Mathematical modeling is both a skill and an art and must be practiced in order to maintain and enhance the ability to use those skills. Though the topics covered in this book are the typical topics of most mathematical modeling courses, this book is best used for individuals or groups who have already taken an introductory mathematical modeling course. This book will be of interest to instructors and students offering courses focused on discrete modeling or modeling for decision making.
Table of Contents
1. Perfect Partners: Mathematical Modeling and Technology. 1.1. Overview of Some Real Big Problems and The Process of Mathematical Modeling. 1.2. The Modeling Process. 1.3. Illustrative Examples. 1.4. Technology. 1.5. Exercises. 1.6 Projects. 1.7. References and Suggested Future Readings. 2. Review of Modeling with Discrete Dynamical Systems and Modeling Systems of DDS. 2.1. Introduction and Review of Modeling with Discrete Dynamical Systems. 2.2. Equilibrium and Stability Values and Long-Term Behavior. 2.3. Introduction to Systems of Discrete Dynamical Systems. 2.4. Iteration and Graphical Solution. 2.5. Modeling of Predator - Prey Model, Sir Model, and Military Models. 2.6. Technology Examples for Discrete Dynamical Systems. 2.7. Exercises. 2.8. Projects. 2.9. References and Suggested Future Readings. 3. Modeling with Differential Equations. 3.1. Applied First Order Models. 3.2. Slope Fields and Qualitative Assessments of Autonomous First Order ODE. 3.3 Analytical Solution to 1st Order ODEs. 3.4 Numerical Methods for Solutions to 1st Order Odes with Technology. 3.5. Technology Examples for Ordinary Differential Equations. 3.6. Exercises. 3.7. Projects. 3.8. References and Suggested Future Readings. 4. Modeling System of Ordinary Differential Equations. 4.1. Introduction. 4.2. Applied Systems of Differential Equations. 4.3. Qualitative Assessment of Autonomous Systems of First Order Differential Equations. 4.4. Solving Homogeneous and Non-Homogeneous Systems. 4.5. Technology Examples for Systems of Ordinary Differential Equations. 4.6. Exercises. 4.7. Projects. 4.8. References and Suggested Future Readings. 5. Regression and Advanced Regression Methods and Models. 5.1. Introduction. 5.2. Nonlinear Regression. 5.3. Technology Examples for Regression. 5.4. Logistics Regression Models. 5.5. Technology Examples for Poisson Regression. 5.6. Exercises. 5.7. Projects. 5.8. References and Suggested Future Readings. 6. Linear Integer and Mixed Integer Programming. 6.1. Introduction. 6.2. formulating Linear Programming Problems. 6.3. Graphical Linear Programming. 6.4. Technology Examples for Linear Programming. 6.5. Linear Programming Case Study. 6.6. Sensitivity Analysis with Technology. 6.7. Exercises. 6.8. Projects. 6.9. References and Suggested Further Reading. 7. Nonlinear Optimization Methods. 7.1. Introduction. 7.2. Unconstrained Single Variable Optimization and Basic Theory. 7.3. Models with Basic Applications of Max-Min Theory. 7.4. Technology Examples for Nonlinear Optimization. 7.5. Single Variable Numerical Search Techniques with Technology. 7.6. Exercises. 7.7. Projects. 7.8. References and Suggested Further Readings. 8. Multivariable Optimization. 8.1. Introduction. 8.2. Unconstrained Optimization. 8.3. Multivariable Numerical Search Methods for Unconstrained Optimization. 8.4. Constrained Optimization. 8.5. inequality Constraints-Kuhn-Tucker (KTC) Necessary/Sufficient Conditions. 8.6. Technology Examples for Computational KTC. 8.7. Exercises. 8.8. Projects. 8.9. References and Suggested Reading. 9. Simulation Models. 9.1. Introduction. 9.2. Random Number and Monte Carlo Simulation. 9.3. Probability and Monte Carlo Simulation Using Deterministic Behavior. 9.4. Deterministic Simulations in R and Maple. 9.5. Probability and Monte Carlo Simulation Using Probabilistic Behavior. 9.6. Applied Simulations and Queuing Models. 9.7. Exercises. 9.8. Projects. 9.9. References and Suggested Readings. 10. Modeling Decision Making with Multi-Attribute Decision Modeling with Technology. 10.1. Introduction. 10.2. Weighting Methods. 10.3. Pairwise Comparison by Saaty (AHP). 10.4. Entropy Method. 10.5. Simple Additive Weights (Saw) Method. 10.6. Technique of Order Preference by Similarly to the Ideal Solution (TOPSIS). 10.7. Modeling of Ranking Units Using Data Envelopment Analysis (DEA) with Linear Programming. 10.8. Technology for Multi-Attribute Decision Making. 10.9. Exercises. 10.10. Projects. 10.11. References and Suggested Readings. 11. Modeling with Game Theory. 11.1. Introduction to total Conflict (Zero-Sum) Games. 11.2. Finding Alternate Optimal Solutions in A Two Person Zero-Sum Game. 11.3. The Partial Conflict Game Analysis without Communication. 11.4. Methods to Obtain the Equalizing Strategies. 11.5. Nash Arbitration Method. 11.6. Illustrative Modeling Examples of Zero-Sum Games. 11.7. Partial Conflict Games Illustrative Examples. 11.8. Exercises. 11.9. Projects. 11.10. References and Suggested Readings. 12. Appendix Using R. Index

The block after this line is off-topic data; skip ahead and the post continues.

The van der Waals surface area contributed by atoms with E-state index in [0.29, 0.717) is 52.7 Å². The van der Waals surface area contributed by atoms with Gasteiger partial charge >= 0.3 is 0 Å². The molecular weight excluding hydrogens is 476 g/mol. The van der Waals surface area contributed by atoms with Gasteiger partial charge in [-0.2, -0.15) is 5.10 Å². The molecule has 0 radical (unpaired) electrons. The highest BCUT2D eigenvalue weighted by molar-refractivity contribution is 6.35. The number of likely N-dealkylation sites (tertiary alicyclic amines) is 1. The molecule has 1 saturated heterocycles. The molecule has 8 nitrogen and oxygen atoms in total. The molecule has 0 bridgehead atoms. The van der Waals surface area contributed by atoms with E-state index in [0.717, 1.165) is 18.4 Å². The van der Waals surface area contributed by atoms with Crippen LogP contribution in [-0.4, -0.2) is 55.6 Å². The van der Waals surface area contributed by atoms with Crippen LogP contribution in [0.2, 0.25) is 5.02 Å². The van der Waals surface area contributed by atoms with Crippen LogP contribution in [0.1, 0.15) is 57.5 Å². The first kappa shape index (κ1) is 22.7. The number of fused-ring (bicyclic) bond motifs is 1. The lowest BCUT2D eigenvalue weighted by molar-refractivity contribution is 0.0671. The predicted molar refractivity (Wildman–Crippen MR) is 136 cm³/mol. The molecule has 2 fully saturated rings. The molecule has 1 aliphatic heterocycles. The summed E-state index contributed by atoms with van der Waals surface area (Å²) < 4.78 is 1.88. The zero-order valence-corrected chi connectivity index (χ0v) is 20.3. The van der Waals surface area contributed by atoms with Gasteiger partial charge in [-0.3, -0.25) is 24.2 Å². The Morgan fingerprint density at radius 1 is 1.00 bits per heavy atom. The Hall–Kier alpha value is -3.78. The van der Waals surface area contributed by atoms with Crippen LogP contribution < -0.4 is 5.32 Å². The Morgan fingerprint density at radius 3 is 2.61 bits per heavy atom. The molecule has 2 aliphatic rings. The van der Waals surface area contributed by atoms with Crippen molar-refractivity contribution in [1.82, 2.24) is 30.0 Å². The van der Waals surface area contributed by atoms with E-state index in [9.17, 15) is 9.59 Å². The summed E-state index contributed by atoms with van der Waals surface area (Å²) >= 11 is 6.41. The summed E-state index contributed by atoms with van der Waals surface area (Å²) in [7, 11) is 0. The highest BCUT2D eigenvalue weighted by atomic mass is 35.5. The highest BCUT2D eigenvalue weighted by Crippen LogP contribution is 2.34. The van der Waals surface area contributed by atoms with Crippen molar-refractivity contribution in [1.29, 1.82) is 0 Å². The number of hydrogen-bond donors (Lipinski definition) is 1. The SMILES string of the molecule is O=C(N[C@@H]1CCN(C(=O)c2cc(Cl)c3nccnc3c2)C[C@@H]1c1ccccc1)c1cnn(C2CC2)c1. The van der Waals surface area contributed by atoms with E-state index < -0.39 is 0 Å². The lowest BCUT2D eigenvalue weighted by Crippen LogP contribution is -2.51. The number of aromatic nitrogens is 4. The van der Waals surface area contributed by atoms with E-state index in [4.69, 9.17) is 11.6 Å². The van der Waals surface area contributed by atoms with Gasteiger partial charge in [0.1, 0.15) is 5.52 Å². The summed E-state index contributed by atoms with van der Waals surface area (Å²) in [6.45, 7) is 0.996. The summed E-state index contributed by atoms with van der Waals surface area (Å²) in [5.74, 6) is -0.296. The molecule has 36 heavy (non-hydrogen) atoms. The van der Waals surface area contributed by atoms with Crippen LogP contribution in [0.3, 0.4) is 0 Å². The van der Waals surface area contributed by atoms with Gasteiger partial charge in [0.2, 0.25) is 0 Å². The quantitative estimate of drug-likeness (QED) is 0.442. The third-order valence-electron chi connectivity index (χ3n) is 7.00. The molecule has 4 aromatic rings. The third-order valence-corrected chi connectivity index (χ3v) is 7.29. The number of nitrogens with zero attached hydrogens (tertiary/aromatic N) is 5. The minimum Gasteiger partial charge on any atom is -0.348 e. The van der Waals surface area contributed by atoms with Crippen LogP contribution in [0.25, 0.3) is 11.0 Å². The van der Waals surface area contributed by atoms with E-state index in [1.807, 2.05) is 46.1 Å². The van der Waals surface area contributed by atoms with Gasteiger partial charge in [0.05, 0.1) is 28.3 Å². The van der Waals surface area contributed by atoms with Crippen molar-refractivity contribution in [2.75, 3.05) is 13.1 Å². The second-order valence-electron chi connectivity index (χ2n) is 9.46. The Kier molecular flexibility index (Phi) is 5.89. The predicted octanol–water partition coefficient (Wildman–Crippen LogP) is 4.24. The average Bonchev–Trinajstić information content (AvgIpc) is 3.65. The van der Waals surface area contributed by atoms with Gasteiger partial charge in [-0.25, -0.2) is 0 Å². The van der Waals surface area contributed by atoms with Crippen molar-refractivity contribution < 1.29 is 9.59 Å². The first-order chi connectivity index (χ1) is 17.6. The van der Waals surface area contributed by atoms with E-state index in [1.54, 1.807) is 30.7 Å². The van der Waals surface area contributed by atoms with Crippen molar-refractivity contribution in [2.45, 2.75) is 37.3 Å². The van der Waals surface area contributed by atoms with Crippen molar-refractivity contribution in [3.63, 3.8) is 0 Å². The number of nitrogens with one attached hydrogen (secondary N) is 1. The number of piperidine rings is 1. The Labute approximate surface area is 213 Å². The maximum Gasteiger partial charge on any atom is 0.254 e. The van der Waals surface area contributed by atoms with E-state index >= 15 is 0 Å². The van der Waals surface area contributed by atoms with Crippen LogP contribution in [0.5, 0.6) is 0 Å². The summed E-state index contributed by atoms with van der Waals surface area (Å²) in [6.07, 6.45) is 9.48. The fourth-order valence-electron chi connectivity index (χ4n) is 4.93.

Dr. William P. Fox is currently a visiting professor of Computational Operations Research at the College of William and Mary. He is an emeritus professor in the Department of Defense Analysis at the Naval Postgraduate School and teaches a three-course sequence in mathematical modeling for decision making. He received his Ph.D. in Industrial Engineering from Clemson University. He has taught at the United States Military Academy for twelve years until retiring and at Francis Marion University where he was the chair of mathematics for eight years. He has many publications and scholarly activities including twenty plus books and one hundred and fifty journal articles.
Colonel (R) Robert E. Burks, Jr., Ph.D. is an Associate Professor in the Defense Analysis Department of the Naval Postgraduate School (NPS) and the Director of the NPS’ Wargaming Center. He holds a Ph.D. in Operations Research from the Air Force Institute of Technology. He is a retired logistics Army Colonel with more than thirty years of military experience in leadership, advanced analytics, decision modeling, and logistics operations who served as an Army Operations Research analyst at the Naval Postgraduate School, TRADOC Analysis Center, United States Military Academy, and the United States Army Recruiting Command.